Agriculture department offers incentives to boost paddy cultivation in DK

Agriculture department offers incentives to boost paddy cultivation in DK

Farmers to get Rs 4,000 per hectare for choosing mechanised transplanting

The area under paddy cultivation, which is the main Kharif crop, has declined by 10,290 hectares in Dakshina Kannada district from 1999-2000.

In 1999-2000, 38,290 hectares of land was under paddy cultivation in the district but the same has come down to 28,000 hectares in 2017-18.

The land under paddy cultivation has been consecutively shrinking over the years. From 38,290 hectares of land, the paddy cultivation area came down to 35,619 hectares in 2000-01, 34,378 hectares in 2001-02, 33,223 hectares in 2002-03 and 33,647 hectares in 2003-04.

It was 34,000 hectares six years ago. During 2010-11, the area under paddy cultivation in various areas was as follows: Mangaluru taluks 12,100 hectares, Bantwal - 9,500, Belthangady - 8,500, Puttur - 3,400 and Sullia - 500 during the Kharif season.

In 2016-17, the land area under cultivation reduced to the following: Mangaluru - 8,900 hectares, Bantwal - 8,800 hectares, Belthangady - 7,700 hectares, Puttur - 2,500 hectares and Sullia - 490 hectares.

A target to bring 28,000 hectares of land under paddy cultivation for the year 2017-18 was set.

“Shifting preferences to horticultural crops and a lack of price were responsible for the dwindling of area under paddy cultivation. Paddy fields are lost each year owing to rapid urbanisation as well,” farmers said.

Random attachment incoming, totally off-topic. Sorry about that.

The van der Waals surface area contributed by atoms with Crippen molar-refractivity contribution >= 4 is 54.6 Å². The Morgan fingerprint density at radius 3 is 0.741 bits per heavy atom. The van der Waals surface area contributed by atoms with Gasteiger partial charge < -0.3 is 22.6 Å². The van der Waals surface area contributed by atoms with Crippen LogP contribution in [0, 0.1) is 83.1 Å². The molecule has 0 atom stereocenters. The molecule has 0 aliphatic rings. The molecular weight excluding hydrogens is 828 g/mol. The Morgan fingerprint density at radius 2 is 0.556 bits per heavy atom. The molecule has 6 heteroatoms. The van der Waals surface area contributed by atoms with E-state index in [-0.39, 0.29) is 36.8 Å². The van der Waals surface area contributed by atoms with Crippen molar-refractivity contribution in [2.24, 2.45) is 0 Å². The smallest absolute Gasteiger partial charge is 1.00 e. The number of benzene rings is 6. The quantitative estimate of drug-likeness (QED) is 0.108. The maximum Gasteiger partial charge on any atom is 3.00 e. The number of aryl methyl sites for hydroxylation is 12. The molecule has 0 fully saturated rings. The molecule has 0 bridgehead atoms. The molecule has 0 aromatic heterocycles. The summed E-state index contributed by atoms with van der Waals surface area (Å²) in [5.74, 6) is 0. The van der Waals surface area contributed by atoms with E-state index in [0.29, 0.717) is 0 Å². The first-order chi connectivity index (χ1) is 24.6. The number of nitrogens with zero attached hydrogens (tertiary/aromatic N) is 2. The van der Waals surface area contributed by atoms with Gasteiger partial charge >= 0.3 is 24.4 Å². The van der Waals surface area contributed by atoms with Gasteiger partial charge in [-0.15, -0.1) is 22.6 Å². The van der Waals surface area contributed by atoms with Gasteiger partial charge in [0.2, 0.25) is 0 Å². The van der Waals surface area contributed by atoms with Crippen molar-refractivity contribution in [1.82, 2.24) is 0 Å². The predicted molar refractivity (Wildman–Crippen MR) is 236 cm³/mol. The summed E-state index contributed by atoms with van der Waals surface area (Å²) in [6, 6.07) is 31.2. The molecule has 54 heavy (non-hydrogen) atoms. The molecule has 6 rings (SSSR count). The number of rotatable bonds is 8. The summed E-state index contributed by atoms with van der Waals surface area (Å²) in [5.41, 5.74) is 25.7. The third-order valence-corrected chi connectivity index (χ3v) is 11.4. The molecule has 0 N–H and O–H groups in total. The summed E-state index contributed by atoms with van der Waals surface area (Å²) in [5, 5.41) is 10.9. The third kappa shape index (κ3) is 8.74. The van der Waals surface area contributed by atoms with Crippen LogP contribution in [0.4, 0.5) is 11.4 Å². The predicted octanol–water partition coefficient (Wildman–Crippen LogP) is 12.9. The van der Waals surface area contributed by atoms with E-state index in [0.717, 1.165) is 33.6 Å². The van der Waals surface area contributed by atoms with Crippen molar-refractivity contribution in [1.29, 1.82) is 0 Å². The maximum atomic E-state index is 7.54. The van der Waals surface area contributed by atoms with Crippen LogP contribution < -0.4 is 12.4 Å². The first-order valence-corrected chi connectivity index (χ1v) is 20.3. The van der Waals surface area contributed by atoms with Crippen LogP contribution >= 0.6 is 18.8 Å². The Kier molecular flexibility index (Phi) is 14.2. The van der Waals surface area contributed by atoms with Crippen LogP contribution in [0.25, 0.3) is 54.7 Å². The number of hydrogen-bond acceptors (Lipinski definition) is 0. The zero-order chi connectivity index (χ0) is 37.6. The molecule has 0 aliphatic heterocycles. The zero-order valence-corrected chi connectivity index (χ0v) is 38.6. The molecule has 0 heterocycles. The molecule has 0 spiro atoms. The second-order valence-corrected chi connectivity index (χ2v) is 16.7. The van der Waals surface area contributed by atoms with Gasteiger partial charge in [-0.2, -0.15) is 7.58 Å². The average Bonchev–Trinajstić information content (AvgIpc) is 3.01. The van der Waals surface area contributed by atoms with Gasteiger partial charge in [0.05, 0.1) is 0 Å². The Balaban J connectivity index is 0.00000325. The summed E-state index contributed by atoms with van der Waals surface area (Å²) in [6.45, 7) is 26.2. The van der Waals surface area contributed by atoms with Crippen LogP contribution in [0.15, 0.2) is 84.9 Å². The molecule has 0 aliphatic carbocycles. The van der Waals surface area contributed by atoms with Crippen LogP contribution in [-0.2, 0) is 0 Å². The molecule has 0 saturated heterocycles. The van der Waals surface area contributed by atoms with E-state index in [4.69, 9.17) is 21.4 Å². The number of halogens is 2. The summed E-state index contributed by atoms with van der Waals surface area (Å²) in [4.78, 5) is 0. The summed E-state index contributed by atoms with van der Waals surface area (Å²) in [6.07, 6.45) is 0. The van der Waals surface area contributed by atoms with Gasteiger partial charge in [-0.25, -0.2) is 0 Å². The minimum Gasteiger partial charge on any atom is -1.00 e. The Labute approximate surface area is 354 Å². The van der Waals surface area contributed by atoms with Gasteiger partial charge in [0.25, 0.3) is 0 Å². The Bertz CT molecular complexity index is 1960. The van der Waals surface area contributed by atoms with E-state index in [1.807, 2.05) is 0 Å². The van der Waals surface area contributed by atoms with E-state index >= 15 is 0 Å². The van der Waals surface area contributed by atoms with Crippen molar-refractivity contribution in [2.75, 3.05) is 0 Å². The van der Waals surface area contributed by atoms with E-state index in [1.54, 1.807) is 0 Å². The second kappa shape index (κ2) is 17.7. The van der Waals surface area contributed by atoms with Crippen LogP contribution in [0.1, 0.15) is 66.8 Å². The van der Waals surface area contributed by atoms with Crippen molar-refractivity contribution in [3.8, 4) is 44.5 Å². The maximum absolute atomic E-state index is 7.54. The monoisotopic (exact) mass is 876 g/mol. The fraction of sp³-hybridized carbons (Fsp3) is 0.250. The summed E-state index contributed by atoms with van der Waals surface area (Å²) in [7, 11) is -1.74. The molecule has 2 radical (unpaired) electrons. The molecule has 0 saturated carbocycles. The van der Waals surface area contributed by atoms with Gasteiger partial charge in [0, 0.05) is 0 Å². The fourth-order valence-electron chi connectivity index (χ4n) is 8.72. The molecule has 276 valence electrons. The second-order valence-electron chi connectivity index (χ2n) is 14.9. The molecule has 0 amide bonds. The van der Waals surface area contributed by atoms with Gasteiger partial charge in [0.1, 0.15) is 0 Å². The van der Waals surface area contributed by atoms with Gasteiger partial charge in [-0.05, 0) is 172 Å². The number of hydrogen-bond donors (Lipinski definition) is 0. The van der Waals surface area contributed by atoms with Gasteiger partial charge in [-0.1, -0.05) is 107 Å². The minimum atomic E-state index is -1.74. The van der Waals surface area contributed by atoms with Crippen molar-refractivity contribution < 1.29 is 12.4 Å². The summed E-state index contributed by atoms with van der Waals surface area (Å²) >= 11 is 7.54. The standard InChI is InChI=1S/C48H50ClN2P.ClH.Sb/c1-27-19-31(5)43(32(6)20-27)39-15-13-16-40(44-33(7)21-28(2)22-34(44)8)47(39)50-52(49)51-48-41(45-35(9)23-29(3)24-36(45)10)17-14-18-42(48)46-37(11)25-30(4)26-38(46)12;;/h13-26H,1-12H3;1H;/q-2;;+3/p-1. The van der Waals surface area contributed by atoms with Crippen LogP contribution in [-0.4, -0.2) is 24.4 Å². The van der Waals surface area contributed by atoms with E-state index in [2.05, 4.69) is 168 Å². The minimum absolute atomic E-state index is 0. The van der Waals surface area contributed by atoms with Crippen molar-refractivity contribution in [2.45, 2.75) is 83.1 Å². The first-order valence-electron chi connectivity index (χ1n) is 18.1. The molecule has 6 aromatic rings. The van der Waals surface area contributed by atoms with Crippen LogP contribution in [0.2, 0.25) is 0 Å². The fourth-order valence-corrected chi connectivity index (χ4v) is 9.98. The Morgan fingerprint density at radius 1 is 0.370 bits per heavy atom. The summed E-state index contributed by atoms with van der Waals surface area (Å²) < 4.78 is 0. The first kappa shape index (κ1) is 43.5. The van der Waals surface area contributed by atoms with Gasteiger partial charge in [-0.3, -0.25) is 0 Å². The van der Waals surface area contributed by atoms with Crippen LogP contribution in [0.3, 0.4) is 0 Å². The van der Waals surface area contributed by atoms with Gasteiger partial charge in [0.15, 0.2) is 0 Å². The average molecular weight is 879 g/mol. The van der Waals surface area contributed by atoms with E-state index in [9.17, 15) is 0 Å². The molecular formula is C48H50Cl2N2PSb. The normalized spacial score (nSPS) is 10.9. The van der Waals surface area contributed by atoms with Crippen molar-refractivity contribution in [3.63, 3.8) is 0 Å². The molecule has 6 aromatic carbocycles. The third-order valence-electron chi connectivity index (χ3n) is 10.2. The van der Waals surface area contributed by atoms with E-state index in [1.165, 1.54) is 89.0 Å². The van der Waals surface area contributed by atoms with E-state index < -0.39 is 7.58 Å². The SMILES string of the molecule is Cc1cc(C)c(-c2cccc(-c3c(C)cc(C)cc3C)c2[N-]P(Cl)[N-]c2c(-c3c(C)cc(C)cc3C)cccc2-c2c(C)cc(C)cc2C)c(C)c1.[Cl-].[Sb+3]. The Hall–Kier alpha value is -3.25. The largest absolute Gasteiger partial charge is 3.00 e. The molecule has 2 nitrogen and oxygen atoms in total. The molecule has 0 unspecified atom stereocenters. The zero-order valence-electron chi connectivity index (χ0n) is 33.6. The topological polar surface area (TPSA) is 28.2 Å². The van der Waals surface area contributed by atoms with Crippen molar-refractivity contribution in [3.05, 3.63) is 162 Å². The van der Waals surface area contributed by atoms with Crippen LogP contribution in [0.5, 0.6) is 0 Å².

According to the Karnataka Rajya Raitha Sangha and Hasiru Sene district unit president Ravikiran Punacha, the district has 50,000 hectares of areca nut farms, 18,000 hectares of rubber plantations and 25 lakh coconut trees. Paddy is cultivated in Mangaluru, Bantwal and Beltangady taluks but is on a decline in Puttur and Sullia taluks.

“One of the main reasons as to why farmers replace paddy with horticultural crops each year is because they find paddy cultivation labour-intensive and less profitable. Many feel that paddy cultivation is not as remunerative as the horticultural crops. Further, a shortage of labourers aggravated the situation,” farmers said.

The MO 4 red variety is largely cultivated in the district as it offers yields in about 135 days. The department also supplies seeds of ‘Jaya’ and ‘Jyothi’ varieties as well.

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